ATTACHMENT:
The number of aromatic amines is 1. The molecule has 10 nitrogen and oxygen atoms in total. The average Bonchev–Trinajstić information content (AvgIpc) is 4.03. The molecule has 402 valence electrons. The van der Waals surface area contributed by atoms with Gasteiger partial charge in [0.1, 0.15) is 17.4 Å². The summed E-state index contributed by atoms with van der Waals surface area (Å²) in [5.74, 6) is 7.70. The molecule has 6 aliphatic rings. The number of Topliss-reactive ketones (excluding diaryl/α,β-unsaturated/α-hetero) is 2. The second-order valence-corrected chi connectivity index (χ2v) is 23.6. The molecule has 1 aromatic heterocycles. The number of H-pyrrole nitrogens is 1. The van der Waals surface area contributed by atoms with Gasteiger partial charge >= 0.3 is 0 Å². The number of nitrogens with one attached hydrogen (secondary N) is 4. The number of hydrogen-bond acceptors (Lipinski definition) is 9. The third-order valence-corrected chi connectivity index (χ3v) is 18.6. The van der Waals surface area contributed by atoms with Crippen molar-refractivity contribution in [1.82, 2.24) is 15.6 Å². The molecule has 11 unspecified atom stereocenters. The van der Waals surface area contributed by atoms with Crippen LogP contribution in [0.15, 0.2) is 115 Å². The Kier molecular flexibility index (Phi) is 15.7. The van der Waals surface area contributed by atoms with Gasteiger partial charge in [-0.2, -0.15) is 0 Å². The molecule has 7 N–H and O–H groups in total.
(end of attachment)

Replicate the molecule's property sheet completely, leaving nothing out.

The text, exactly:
The number of aromatic amines is 1. The molecule has 10 nitrogen and oxygen atoms in total. The average Bonchev–Trinajstić information content (AvgIpc) is 4.03. The molecule has 402 valence electrons. The van der Waals surface area contributed by atoms with Gasteiger partial charge in [0.1, 0.15) is 17.4 Å². The summed E-state index contributed by atoms with van der Waals surface area (Å²) in [5.74, 6) is 7.70. The molecule has 6 aliphatic rings. The number of Topliss-reactive ketones (excluding diaryl/α,β-unsaturated/α-hetero) is 2. The second-order valence-corrected chi connectivity index (χ2v) is 23.6. The molecule has 1 aromatic heterocycles. The number of H-pyrrole nitrogens is 1. The van der Waals surface area contributed by atoms with Gasteiger partial charge >= 0.3 is 0 Å². The number of nitrogens with one attached hydrogen (secondary N) is 4. The number of hydrogen-bond acceptors (Lipinski definition) is 9. The third-order valence-corrected chi connectivity index (χ3v) is 18.6. The van der Waals surface area contributed by atoms with Crippen molar-refractivity contribution in [1.82, 2.24) is 15.6 Å². The molecule has 11 unspecified atom stereocenters. The van der Waals surface area contributed by atoms with Crippen LogP contribution in [0.15, 0.2) is 115 Å². The Kier molecular flexibility index (Phi) is 15.7. The van der Waals surface area contributed by atoms with Gasteiger partial charge in [-0.2, -0.15) is 0 Å². The molecule has 7 N–H and O–H groups in total.